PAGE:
71   Bassoon                   79   Whistle
72   Clarinet                  80   Ocarina

  SYNTH LEAD                     SYNTH PAD
81   Lead 1 (square)           89   Pad 1 (new age)
82   Lead 2 (sawtooth)         90   Pad 2 (warm)
83   Lead 3 (calliope)         91   Pad 3 (polysynth)
84   Lead 4 (chiff)            92   Pad 4 (choir)
85   Lead 5 (charang)          93   Pad 5 (bowed)
86   Lead 6 (voice)            94   Pad 6 (metallic)
87   Lead 7 (fifths)           95   Pad 7 (halo)
88   Lead 8 (bass+lead)        96   Pad 8 (sweep)
   SYNTH EFFECTS                  ETHNIC
 97  FX 1 (rain)               105   Sitar
 98  FX 2 (soundtrack)         106   Banjo
 99  FX 3 (crystal)            107   Shamisen
100  FX 4 (atmosphere)         108   Koto
101  FX 5 (brightness)         109   Kalimba
102  FX 6 (goblins)            110   Bagpipe
103  FX 7 (echoes)             111   Fiddle
104  FX 8 (sci-fi)             112   Shanai

   PERCUSSIVE                     SOUND EFFECTS
113  Tinkle Bell               121   Guitar Fret Noise
114  Agogo                     122   Breath Noise
115  Steel Drums               123   Seashore
116  Woodblock                 124   Bird Tweet
117  Taiko Drum                125   Telephone Ring
118  Melodic Tom               126   Helicopter
119  Synth Drum                127   Applause
120  Reverse Cymbal            128   Gunshot

Prog# refers to the MIDI Program Change number that causes this Patch to be selected. These decimal numbers are what the user normally sees on his module's display (or in a sequencer's "Event List"), but note that MIDI modules count the first Patch as 0, not 1. So, the value that is sent in the Program Change message would actually be one less. For example, the Patch number for Reverse Cymbal is actually sent as 119 rather than 120. But, when entering that Patch number using sequencer software or your module's control panel, the software or module understands that humans normally start counting from 1, and so would expect that you'd count the Reverse Cymbal as Patch 120. Therefore, the software or module automatically does this subtraction when it generates the MIDI Program Change message.

So, sending a MIDI Program Change with a value of 120 (ie, actually 119) to a Part causes the Reverse Cymbal Patch to be selected for playing that Part's MIDI data.

GM Drum Sounds

This chart shows what drum sounds are assigned to each MIDI note for a GM module (ie, that has a drum part).

MIDI    Drum Sound          MIDI    Drum Sound
Note #                      Note #
 35   Acoustic Bass Drum     59   Ride Cymbal 2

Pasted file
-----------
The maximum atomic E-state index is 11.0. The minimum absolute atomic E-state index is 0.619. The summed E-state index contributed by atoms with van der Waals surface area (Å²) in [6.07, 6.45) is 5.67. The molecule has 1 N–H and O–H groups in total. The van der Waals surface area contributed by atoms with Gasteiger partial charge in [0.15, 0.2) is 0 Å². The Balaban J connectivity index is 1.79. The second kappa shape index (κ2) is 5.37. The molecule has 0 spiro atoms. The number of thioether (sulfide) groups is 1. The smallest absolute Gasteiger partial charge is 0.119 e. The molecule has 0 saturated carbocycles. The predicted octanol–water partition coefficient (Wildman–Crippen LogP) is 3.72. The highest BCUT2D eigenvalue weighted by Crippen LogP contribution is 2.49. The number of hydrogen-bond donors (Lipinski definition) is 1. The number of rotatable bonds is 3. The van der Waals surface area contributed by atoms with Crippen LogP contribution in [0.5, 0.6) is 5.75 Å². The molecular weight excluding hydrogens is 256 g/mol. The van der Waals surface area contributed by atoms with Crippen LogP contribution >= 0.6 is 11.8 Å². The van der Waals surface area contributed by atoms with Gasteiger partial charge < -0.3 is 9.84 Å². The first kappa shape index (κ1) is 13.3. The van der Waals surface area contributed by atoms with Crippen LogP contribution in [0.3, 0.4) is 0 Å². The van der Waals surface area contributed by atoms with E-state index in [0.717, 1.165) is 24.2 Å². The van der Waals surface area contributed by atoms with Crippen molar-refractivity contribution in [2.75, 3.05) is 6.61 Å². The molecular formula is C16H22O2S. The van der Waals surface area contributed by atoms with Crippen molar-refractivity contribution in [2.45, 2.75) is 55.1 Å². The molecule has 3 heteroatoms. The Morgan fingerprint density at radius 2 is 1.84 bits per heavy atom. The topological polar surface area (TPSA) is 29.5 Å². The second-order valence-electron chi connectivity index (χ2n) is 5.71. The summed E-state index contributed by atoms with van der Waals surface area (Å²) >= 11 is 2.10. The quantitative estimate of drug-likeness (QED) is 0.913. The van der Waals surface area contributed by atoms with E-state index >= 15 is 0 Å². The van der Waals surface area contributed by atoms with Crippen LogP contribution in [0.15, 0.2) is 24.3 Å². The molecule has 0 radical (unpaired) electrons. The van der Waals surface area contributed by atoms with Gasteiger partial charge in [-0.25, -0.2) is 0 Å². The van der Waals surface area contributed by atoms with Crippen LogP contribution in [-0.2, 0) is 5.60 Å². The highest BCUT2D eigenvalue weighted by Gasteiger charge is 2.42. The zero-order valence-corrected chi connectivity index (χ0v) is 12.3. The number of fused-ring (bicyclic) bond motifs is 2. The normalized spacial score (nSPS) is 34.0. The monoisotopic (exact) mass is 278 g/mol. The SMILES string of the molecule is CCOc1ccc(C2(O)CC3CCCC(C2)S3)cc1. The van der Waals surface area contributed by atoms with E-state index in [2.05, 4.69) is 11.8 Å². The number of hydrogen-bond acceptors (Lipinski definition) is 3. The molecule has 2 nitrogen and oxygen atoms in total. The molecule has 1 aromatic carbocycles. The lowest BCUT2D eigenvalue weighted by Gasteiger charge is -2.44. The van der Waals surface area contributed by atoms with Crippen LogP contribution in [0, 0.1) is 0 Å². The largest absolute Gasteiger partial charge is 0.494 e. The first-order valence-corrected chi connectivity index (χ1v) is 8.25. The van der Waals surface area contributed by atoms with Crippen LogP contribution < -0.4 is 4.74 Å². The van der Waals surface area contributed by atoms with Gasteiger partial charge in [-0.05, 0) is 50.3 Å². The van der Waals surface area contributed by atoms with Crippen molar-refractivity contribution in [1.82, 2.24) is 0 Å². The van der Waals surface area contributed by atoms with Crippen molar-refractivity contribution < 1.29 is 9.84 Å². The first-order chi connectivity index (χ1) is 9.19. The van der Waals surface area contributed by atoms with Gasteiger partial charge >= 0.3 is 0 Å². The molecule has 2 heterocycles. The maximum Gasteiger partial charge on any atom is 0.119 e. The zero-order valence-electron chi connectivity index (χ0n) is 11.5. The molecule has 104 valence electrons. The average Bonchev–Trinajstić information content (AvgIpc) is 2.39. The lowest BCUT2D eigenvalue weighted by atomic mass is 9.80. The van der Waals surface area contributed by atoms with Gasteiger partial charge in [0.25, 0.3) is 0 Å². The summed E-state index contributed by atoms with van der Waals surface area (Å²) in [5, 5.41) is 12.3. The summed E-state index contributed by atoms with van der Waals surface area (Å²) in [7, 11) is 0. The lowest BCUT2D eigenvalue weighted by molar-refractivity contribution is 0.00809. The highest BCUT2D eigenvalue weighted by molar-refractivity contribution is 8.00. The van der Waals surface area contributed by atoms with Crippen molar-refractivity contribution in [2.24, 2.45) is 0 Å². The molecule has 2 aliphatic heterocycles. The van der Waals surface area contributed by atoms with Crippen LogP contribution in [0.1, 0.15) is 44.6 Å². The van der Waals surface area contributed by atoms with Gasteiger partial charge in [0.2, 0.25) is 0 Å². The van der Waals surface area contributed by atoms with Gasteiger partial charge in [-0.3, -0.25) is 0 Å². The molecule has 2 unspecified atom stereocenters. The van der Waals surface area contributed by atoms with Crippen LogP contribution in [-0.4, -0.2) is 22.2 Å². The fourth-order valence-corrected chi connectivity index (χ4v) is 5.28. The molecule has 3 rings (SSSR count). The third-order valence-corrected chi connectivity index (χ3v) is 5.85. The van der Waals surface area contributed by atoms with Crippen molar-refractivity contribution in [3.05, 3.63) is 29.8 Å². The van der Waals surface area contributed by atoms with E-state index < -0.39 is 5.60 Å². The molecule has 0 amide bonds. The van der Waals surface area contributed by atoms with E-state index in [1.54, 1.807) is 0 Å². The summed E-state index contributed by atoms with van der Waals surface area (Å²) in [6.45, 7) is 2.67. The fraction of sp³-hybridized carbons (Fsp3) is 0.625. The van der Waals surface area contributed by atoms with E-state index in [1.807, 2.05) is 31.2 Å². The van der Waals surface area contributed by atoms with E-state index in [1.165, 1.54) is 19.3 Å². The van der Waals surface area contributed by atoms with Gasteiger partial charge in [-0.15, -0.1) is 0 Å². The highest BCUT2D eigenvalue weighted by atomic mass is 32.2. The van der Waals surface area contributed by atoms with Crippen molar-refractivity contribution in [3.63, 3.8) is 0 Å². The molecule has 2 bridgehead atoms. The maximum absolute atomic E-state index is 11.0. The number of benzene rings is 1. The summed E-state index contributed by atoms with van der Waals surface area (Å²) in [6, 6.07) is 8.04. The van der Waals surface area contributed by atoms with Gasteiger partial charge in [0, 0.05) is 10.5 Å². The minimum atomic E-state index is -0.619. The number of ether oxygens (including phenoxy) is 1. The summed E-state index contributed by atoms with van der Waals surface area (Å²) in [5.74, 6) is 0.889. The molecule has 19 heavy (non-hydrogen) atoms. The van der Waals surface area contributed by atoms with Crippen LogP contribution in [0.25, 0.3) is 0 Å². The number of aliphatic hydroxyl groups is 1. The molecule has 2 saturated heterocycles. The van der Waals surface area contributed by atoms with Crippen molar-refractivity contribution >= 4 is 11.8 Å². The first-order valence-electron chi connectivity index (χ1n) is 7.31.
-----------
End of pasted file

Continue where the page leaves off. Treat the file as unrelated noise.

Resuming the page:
36   Bass Drum 1            60   Hi Bongo
 37   Side Stick             61   Low Bongo
 38   Acoustic Snare         62   Mute Hi Conga
 39   Hand Clap              63   Open Hi Conga
 40   Electric Snare         64   Low Conga
 41   Low Floor Tom          65   High Timbale
 42   Closed Hi-Hat          66   Low Timbale
 43   High Floor Tom         67   High Agogo
 44   Pedal Hi-Hat           68   Low Agogo
 45   Low Tom                69   Cabasa
 46   Open Hi-Hat            70   Maracas
 47   Low-Mid Tom            71   Short Whistle
 48   Hi-Mid Tom             72   Long Whistle
 49   Crash Cymbal 1         73   Short Guiro
 50   High Tom               74   Long Guiro
 51   Ride Cymbal 1          75   Claves
 52   Chinese Cymbal         76   Hi Wood Block
 53   Ride Bell              77   Low Wood Block
 54   Tambourine             78   Mute Cuica
 55   Splash Cymbal          79   Open Cuica
 56   Cowbell                80   Mute Triangle
 57   Crash Cymbal 2         81   Open Triangle
 58   Vibraslap
A note-on with note number 42 will trigger a Closed Hi-Hat. This should cut off any Open Hi-Hat or Pedal Hi-Hat sound that may be sustaining. So too, a Pedal Hi-Hat should cut off a sustaining Open Hi-Hat or Closed Hi-Hat. In other words, only one of these three drum sounds can be sounding at any given time.

Similiarly, a Short Whistle should cut off a Long Whistle. A Short Guiro should cut off a Long Guiro. An Mute Triangle should cut off an Open Triangle. A Mute Cuica should cut off an Open Cuica.

Normally, all the above drum sounds have a fixed duration. Regardless of the time between when a Note-On is received and when a matching Note-Off is received, the drum sound always plays for a given duration. For example, assume that a device has a "Crash Cymbal 1" sound that plays for 4 seconds. If a Note-On for note number 49 is received, that cymbal sound starts playing. If a Note-Off for note number 49 is received only 1 second later, that should not cut off the remaining 3 seconds of the sound. The exceptions may be Long Whistle and Long Guiro, which may use the duration between the Note-On and Note-off to determine how "long" the sound plays.

If a drum is still sounding when another one of its Note-Ons is received, typically, another voice "stacks" another instance of that sound playing.